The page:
Focus on the International Health Regulations: risk communication training
Sudan, like many other countries, faces a long list of potential public health threats – cholera, Rift Valley fever, droughts, floods, and chemical hazards to name a few. And the country’s capacity to deal with them has limitations, a situation also not unique to Sudan. As one national expert put it, during a recent outbreak of Rift Valley fever, the only available tools were the bare hands and communication skills of only a few people.
The Government of Sudan is aware of its obligation, under the International Health Regulations (2005) (IHR), to assess, notify and respond to public health threats. The IHR specifies 8 core capacities that are essential to public health response; one of the 8 capacities is risk communication.
Risk communication is a process that helps minimize death, disease and disability by engaging the public through rapid and transparent information exchange, taking into account their particular social, religious, cultural, political and economic concerns. Helping countries fully implement the IHR is one of WHO’s six leadership priorities. The Government of Sudan asked WHO’s Eastern Mediterranean office (EMRO) for support in strengthening its capacity for risk communication, especially through expanding the number of people with those skills.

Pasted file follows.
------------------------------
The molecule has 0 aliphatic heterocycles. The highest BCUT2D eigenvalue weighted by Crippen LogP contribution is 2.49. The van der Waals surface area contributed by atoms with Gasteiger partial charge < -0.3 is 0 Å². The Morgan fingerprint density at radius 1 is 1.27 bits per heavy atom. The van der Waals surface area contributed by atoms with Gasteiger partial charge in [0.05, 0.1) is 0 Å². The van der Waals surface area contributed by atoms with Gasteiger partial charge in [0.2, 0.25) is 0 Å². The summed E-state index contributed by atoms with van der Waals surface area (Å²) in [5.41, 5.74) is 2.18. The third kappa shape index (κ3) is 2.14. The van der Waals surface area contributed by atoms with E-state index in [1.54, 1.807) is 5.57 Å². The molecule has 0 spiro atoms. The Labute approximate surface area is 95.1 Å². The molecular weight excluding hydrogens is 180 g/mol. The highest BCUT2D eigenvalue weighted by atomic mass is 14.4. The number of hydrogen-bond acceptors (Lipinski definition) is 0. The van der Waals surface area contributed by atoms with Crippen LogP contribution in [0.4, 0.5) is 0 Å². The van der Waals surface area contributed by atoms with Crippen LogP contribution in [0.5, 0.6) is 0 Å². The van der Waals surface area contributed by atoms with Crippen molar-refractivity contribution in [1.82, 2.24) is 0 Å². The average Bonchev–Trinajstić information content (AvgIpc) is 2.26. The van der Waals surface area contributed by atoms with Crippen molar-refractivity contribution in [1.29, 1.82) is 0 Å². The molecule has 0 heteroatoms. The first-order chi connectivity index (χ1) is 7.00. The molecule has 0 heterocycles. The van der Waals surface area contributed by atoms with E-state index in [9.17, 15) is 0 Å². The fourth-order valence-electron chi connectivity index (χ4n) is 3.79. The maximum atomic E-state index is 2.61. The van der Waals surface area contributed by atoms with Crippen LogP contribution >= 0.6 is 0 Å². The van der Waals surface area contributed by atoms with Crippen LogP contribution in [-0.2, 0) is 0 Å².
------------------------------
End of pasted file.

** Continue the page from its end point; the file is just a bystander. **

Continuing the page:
A series of training courses, led by a multi-disciplinary IHR team from EMRO, and risk communications and capacity-building experts from Headquarters and the WHO Country Office in Khartoum, together with Sudanese counterparts, was held in February 2014. Participants included the IHR focal point (the office designated to liaise with WHO on IHR matters and events of public health concern) and a few others working in surveillance, zoonotic diseases, and points of entry. None of these people were trained communicators, but all were working in areas where communication is critical.
From this small group, the training was expanded to include 200 other technical officers, staff in the Ministry of Health, and animal health and agriculture officials, as well as those responsible for food, chemical and nuclear safety, points of entry and civil defence.
Initially, the training focused on basic communication skills, especially on how to build trust in communities. Participants learned how to analyse the needs of their public and build on tools already developed by the Federal Ministry of Health, from maps and posters to radio and text messages and a telephone hotline that citizens can use to get information and advice and to give their opinions. The country has a huge appetite for health information; “they consume health,” one trainer said.
As a result of this training, Sudan is now developing a national risk communications plan that will encompass a wide range of public health concerns. A second national meeting, which will review the plan and train media professionals, health workers and other partners, is in development.